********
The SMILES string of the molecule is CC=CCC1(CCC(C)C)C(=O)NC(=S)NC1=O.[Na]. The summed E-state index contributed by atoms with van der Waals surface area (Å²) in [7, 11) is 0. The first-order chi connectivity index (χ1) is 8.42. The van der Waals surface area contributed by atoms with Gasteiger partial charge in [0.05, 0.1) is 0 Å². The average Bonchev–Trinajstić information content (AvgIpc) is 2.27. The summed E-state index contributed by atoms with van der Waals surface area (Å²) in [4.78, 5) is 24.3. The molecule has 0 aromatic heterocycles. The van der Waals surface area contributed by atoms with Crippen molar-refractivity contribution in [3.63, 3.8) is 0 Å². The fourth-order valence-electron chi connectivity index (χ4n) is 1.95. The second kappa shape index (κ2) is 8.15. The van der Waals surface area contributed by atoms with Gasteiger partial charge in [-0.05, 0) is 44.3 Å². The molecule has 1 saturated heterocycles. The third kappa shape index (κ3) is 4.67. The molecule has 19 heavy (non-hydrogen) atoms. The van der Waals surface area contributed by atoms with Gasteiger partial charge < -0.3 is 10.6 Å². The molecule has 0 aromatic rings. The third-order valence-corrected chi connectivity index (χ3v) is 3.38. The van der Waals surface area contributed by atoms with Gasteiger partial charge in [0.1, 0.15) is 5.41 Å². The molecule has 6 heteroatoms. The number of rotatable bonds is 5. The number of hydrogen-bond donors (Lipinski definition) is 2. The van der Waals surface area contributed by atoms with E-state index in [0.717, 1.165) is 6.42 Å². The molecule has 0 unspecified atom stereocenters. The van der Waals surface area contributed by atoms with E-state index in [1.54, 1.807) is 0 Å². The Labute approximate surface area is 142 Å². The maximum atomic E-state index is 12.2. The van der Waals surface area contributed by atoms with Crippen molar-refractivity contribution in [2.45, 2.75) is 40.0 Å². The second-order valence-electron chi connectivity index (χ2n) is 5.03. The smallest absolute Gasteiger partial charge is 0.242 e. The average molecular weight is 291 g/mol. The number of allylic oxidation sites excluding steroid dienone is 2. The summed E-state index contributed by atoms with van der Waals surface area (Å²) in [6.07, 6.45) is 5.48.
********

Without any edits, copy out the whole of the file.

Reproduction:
The SMILES string of the molecule is CC=CCC1(CCC(C)C)C(=O)NC(=S)NC1=O.[Na]. The summed E-state index contributed by atoms with van der Waals surface area (Å²) in [7, 11) is 0. The first-order chi connectivity index (χ1) is 8.42. The van der Waals surface area contributed by atoms with Gasteiger partial charge in [0.05, 0.1) is 0 Å². The average Bonchev–Trinajstić information content (AvgIpc) is 2.27. The summed E-state index contributed by atoms with van der Waals surface area (Å²) in [4.78, 5) is 24.3. The molecule has 0 aromatic heterocycles. The van der Waals surface area contributed by atoms with Crippen molar-refractivity contribution in [3.63, 3.8) is 0 Å². The fourth-order valence-electron chi connectivity index (χ4n) is 1.95. The second kappa shape index (κ2) is 8.15. The van der Waals surface area contributed by atoms with Gasteiger partial charge in [-0.05, 0) is 44.3 Å². The molecule has 1 saturated heterocycles. The third kappa shape index (κ3) is 4.67. The molecule has 19 heavy (non-hydrogen) atoms. The van der Waals surface area contributed by atoms with Gasteiger partial charge < -0.3 is 10.6 Å². The molecule has 0 aromatic rings. The third-order valence-corrected chi connectivity index (χ3v) is 3.38. The van der Waals surface area contributed by atoms with Gasteiger partial charge in [0.1, 0.15) is 5.41 Å². The molecule has 6 heteroatoms. The number of rotatable bonds is 5. The number of hydrogen-bond donors (Lipinski definition) is 2. The van der Waals surface area contributed by atoms with E-state index in [0.717, 1.165) is 6.42 Å². The molecule has 0 unspecified atom stereocenters. The van der Waals surface area contributed by atoms with E-state index in [1.54, 1.807) is 0 Å². The Labute approximate surface area is 142 Å². The maximum atomic E-state index is 12.2. The van der Waals surface area contributed by atoms with Crippen molar-refractivity contribution in [2.45, 2.75) is 40.0 Å². The second-order valence-electron chi connectivity index (χ2n) is 5.03. The smallest absolute Gasteiger partial charge is 0.242 e. The average molecular weight is 291 g/mol. The number of allylic oxidation sites excluding steroid dienone is 2. The summed E-state index contributed by atoms with van der Waals surface area (Å²) in [6.07, 6.45) is 5.48.